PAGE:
Trump EPA Proposes Weaker Coal Ash Rules, More Use at Construction Sites

The latest proposed rule change would also relax some of the safeguards intended to prevent water contamination from that type of dumping of toxic ash.

Heavy machinery excavate coal ash from an unlined coal ash pond in Virginia, where a large water release in 2015 had sent the byproducts of coal-burning into Quantico Creek, a tributary of the Potomac River. Credit: Kate Patterson for The Washington Post
Machines excavate coal ash from a utility's unlined ash pond in Virginia, where a water release in 2015 sent untreated byproducts of coal-burning into a tributary of the Potomac River. Coal ash can contain toxics including arsenic, lead and selenium. Credit: Kate Patterson for The Washington Post via Getty

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Just as utilities have begun making costly plans to move toxic coal ash out of fragile storage ponds to protect waterways and aquifers, the Trump administration may be about to give them a cheaper alternative: Letting them use unlimited amounts of ash at certain construction sites.

The Environmental Protection Agency proposed rule changes this week that would eliminate Obama-era limits on how much ash can be used the way dirt or gravel is to level ground or fill in holes or ravines. EPA also said it would relax some of the safeguards intended to prevent water contamination from that type of ash dumping.

It’s the Trump administration’s latest effort to scale back the nation’s first rules on the management of coal-burning wastes, established in 2015 by the Obama administration—rules that have led to lawsuits from utilities and environmental advocates. The Obama administration acted after documenting how coal ash stored at power plants across the country, including several in the Southeast, had contaminated groundwater, polluted water wells and sickened fish.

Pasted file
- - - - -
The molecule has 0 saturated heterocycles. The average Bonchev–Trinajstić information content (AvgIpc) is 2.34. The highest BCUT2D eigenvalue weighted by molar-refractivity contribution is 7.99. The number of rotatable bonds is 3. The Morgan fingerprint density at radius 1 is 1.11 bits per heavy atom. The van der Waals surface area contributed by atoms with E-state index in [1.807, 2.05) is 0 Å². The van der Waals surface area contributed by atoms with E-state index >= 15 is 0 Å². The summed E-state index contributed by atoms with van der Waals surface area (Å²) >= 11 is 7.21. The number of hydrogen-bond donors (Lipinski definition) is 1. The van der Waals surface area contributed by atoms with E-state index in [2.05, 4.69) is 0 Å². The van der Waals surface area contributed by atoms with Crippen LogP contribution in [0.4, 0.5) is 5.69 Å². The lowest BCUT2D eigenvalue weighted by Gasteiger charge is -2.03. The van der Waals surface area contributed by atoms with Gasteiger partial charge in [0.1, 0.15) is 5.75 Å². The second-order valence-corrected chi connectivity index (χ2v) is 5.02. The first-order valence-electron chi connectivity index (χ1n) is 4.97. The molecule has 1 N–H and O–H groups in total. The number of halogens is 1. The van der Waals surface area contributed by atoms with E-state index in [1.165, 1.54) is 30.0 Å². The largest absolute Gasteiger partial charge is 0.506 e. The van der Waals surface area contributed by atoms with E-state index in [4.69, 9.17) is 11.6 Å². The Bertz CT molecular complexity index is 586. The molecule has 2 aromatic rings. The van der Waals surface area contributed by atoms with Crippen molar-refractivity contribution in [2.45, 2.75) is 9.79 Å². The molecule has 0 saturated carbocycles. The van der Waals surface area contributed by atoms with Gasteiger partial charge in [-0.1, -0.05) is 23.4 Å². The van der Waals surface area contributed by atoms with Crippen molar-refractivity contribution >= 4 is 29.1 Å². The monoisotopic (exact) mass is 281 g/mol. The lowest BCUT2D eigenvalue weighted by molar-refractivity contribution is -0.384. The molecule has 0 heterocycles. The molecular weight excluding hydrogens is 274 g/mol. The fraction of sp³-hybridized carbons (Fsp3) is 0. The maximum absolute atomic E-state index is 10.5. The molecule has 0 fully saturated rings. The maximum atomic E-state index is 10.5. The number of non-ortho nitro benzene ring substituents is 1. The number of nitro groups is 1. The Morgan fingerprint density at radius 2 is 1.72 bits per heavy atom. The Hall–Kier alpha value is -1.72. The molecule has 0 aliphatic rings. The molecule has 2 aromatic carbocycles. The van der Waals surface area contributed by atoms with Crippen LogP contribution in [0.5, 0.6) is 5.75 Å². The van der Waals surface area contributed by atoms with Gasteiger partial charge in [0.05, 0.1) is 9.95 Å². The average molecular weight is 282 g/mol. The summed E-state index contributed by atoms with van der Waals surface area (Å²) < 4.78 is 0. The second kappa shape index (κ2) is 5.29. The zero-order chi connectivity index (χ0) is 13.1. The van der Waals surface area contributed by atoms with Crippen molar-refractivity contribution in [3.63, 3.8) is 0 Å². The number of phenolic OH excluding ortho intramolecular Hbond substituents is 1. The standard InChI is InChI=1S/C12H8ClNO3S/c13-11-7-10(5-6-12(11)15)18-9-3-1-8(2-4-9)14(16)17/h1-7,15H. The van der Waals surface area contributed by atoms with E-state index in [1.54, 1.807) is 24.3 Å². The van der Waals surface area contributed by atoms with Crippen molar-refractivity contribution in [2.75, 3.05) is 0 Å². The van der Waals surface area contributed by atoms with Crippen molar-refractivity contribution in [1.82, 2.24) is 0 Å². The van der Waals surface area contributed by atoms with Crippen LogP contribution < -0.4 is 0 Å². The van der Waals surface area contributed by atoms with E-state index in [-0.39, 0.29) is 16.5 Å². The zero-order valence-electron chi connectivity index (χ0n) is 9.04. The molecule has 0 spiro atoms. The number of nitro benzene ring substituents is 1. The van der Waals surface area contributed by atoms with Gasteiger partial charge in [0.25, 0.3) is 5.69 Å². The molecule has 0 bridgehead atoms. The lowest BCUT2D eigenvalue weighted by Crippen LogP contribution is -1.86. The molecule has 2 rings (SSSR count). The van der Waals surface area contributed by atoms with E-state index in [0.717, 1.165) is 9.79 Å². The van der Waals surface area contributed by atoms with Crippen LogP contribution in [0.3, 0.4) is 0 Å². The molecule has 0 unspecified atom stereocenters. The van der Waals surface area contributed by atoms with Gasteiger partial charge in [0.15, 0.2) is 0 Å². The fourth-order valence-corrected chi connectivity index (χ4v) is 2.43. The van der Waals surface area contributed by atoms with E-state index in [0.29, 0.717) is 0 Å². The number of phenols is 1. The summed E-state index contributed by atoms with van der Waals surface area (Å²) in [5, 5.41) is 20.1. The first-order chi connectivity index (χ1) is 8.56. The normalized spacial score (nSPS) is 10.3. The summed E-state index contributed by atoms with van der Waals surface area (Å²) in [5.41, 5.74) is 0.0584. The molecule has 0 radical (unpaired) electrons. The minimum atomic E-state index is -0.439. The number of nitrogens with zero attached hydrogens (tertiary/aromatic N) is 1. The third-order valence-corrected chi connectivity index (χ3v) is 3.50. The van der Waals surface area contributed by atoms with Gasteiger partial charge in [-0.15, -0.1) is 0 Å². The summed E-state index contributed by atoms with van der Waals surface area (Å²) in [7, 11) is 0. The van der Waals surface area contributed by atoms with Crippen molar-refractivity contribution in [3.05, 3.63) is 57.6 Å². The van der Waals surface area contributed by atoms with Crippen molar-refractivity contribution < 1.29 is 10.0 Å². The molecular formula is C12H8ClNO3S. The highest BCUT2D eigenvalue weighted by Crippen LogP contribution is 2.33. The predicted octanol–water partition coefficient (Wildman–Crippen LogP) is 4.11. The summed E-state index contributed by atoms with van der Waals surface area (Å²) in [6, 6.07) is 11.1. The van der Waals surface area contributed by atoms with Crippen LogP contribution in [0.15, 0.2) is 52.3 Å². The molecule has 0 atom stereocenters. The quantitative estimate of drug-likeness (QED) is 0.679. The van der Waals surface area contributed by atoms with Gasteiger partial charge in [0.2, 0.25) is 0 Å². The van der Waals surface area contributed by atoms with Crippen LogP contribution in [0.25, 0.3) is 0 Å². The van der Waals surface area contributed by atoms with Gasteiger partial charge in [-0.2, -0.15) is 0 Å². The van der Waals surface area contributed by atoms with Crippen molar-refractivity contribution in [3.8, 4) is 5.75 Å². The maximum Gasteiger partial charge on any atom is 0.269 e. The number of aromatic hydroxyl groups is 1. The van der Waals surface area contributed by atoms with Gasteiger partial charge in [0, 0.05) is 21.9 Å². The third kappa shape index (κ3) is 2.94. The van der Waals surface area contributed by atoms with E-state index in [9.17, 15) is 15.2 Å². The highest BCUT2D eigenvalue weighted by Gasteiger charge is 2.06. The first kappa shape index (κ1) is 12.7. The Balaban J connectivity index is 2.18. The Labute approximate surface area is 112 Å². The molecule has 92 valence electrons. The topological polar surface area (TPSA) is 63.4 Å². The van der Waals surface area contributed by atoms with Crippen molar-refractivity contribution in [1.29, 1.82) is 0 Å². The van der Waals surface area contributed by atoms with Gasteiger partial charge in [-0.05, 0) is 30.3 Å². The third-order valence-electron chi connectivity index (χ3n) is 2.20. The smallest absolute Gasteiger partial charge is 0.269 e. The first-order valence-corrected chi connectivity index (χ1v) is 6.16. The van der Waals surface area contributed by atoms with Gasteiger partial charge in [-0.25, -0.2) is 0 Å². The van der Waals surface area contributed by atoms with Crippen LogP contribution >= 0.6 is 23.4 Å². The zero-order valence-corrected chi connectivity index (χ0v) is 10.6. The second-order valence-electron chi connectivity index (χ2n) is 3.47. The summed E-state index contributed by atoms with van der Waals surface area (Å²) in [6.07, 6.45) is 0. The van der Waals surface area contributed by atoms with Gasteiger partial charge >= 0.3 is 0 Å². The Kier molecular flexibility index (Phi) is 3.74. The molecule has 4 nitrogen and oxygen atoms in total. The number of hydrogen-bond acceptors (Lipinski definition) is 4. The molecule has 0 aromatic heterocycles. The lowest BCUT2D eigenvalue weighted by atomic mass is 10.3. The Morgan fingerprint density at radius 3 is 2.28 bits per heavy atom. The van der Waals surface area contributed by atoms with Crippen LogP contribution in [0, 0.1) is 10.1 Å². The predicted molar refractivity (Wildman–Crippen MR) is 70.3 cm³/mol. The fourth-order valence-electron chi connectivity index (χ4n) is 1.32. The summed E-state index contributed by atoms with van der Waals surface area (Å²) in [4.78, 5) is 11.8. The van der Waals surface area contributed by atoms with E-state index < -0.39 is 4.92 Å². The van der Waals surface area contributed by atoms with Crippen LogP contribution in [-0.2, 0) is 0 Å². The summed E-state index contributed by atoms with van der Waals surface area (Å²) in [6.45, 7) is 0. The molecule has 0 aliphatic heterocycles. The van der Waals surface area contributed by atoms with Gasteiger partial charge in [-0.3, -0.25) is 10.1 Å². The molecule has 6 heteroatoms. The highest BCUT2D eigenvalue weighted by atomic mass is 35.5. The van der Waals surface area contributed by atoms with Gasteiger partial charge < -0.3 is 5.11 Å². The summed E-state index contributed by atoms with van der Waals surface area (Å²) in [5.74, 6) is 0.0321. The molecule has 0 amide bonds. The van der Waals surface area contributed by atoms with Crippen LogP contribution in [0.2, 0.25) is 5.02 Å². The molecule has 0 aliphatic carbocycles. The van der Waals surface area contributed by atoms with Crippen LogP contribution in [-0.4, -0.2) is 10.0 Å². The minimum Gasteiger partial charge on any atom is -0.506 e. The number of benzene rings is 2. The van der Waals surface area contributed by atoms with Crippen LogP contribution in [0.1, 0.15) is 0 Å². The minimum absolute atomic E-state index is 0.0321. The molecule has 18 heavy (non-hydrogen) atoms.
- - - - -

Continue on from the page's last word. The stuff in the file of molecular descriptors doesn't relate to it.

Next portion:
Utilities have since reported widespread groundwater contamination from coal ash near power plant sites. The ash can contain carcinogens, neurotoxins and other toxic substances including arsenic, lead and selenium.


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EPA Administrator Andrew Wheeler—a former coal industry lobbyist—called the new proposed changes, among some others he announced, a “sensible” way to encourage reuse of the vast stockpiles of waste generated from burning coal at power plants across the United States. 

Environmentalists were dismayed, saying the proposal would effectively give utilities a pass to spread large volumes of coal ash on land with no requirement to ensure it could be done safely, except in a small number of circumstances.

In those special circumstances, such as on wetlands or unstable slopes, EPA would require an assessment that demonstrates the ash would not cause environmental harm.

But environmentalists say utilities would not have to let the public know about plans to use ash as construction fill or share the environmental demonstration results unless someone directly asks for them.

“Despite compelling and damning scientific evidence highlighting the harm to groundwater from coal ash, and court victories by community groups requiring the EPA to strengthen the 2015 rule, Wheeler is giving this gift to his former employers at the cost of public health,” said Lisa Evans, Earthjustice senior counsel and coal ash expert. “It is a disgrace to everything the EPA stands for, and we will do everything in our power to stop it.”

What Kind of Construction Projects?

The EPA’s proposed changes affect non-road construction projects that use coal ash as various kinds of fill, such as structural fill to level out a construction site, raise the elevation of a construction site or stabilize soil.